I am trying to use Maximum Likelihood Estimation to learn the structure of a DAG, G.

How is the number of free parameters of G calculated to compare the complexity of different graphical models?

Is it based on one of the following, or something else?

  • Number of edges in the graph
  • Maximum number of possible edges in the graph
  • Maximum number of parents (children)
  • $\begingroup$ What do you mean by "number of free parameters of G"? Do you mean the number of parameters in the sampling distribution of the data for a particular G? $\endgroup$ Apr 21, 2011 at 12:54
  • $\begingroup$ I feel obligated to tell you that learning the optimal structure of a Bayesian Network (which is a DAG) is in NP (en.wikipedia.org/wiki/NP_%28complexity%29) and hence not feasible. Does this question has any statistical background / aim or it is "just" a exercise in Combinatorics ? $\endgroup$
    – steffen
    Apr 21, 2011 at 13:10
  • $\begingroup$ @steffen: It is certainly feasible if the number of vertices p is relatively small (p<6 can be done by simple enumeration, and I think some of the more recent optimisation algorithms work for p<50). With a few restrictions on the type of graphs (say, limiting the number of parents of any vertex), you can easily step it up to even larger graphs. $\endgroup$ Apr 21, 2011 at 13:21
  • $\begingroup$ @Simon With the introduction of restrictions, how can you be sure that the OPTIMAL structure will be found ? Nevertheless, I am interested in such optimisation algorithms ;) ... can you provide a link ? $\endgroup$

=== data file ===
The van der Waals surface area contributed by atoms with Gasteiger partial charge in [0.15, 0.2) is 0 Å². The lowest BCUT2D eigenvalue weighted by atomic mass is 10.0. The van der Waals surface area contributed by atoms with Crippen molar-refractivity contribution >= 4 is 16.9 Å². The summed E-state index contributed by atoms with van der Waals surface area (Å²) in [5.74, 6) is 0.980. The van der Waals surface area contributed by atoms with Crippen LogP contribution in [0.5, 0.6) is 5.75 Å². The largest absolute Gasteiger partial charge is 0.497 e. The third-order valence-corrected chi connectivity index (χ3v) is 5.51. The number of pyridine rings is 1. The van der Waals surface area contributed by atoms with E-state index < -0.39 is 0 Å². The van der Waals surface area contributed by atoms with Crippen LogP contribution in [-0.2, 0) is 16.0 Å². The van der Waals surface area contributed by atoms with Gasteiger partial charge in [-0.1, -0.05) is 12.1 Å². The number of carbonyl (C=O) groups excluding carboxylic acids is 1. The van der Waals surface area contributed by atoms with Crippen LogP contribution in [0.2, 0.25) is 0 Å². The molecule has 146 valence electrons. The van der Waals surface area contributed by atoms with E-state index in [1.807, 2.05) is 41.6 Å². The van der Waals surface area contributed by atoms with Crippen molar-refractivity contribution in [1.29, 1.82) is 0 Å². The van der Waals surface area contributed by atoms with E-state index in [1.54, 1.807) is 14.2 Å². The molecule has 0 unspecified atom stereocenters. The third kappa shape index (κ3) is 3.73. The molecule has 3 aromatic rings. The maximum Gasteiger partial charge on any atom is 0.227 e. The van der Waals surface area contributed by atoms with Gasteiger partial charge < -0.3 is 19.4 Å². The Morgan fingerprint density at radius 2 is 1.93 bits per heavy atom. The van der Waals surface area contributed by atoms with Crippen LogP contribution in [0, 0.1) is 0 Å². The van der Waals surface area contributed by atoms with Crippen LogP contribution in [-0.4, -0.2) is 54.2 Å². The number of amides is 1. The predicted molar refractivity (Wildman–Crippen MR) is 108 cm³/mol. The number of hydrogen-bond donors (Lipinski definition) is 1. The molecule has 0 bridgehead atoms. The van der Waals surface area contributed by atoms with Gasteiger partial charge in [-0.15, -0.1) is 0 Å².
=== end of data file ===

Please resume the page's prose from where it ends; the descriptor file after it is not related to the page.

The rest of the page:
– steffen
    Apr 21, 2011 at 13:27
  • $\begingroup$ @steffen: Well, it would be would be optimal from the class you consider. How do you know that any DAG is an appropriate model? (all models being wrong etc.) As far as algorithms go, the PC algorithm and its variants seems to be what all the cool kids are using these days. $\endgroup$ Apr 21, 2011 at 13:41

1 Answer 1


The answer depends on your likelihood for the data $X$

1) Joint Gaussian

You can fit the model by sequentially fitting the conditional distribution of each node $v$ given its parents $\mathrm{pa}(v)$, in this case:

$X_v | X_{\mathrm{pa}(v)} \sim N\big(\mu_v + \beta_v^\top [X_{\mathrm{pa}(v)} - \mu_{\mathrm{pa}(v)}], \sigma_v^2 \big)$

Then for each node you need 1 parameter $\mu_v$ for the mean, 1 parameter $\sigma_v^2$ for the conditional variance and a vector $\beta_v$ of length $|\mathrm{pa}(v)|$.

So the total number of parameters needed for a graph $G=(V,E)$ is $2|V| + |E|$.

2) Discrete

Suppose the variable $X_v$ for each node $v$ is discrete with $n_v$ possible outcomes. Then for each possible outcome in the parent space, you require $n_v-1$ parameters. So for each node, you will need:

$(n_v-1) \prod_{u \in \mathrm{pa}(v)} n_u$

parameters. If each node has 2 possible outcomes, you will need:

$\sum_{v} 2^{|\mathrm{pa}(v)|}$

total parameters, unless you make some simplifying assumptions, such as proportional-odds (i.e. logistic regression).

  • $\begingroup$ In the discrete case, how do you treat the top node with no parents? $\endgroup$
    – rrrrr
    Jun 5, 2018 at 19:26
  • 1
    $\begingroup$ The product over the empty set is 1, so you would need n_v - 1 parameters (i.e. an n_v simplex) $\endgroup$ Jun 6, 2018 at 4:06

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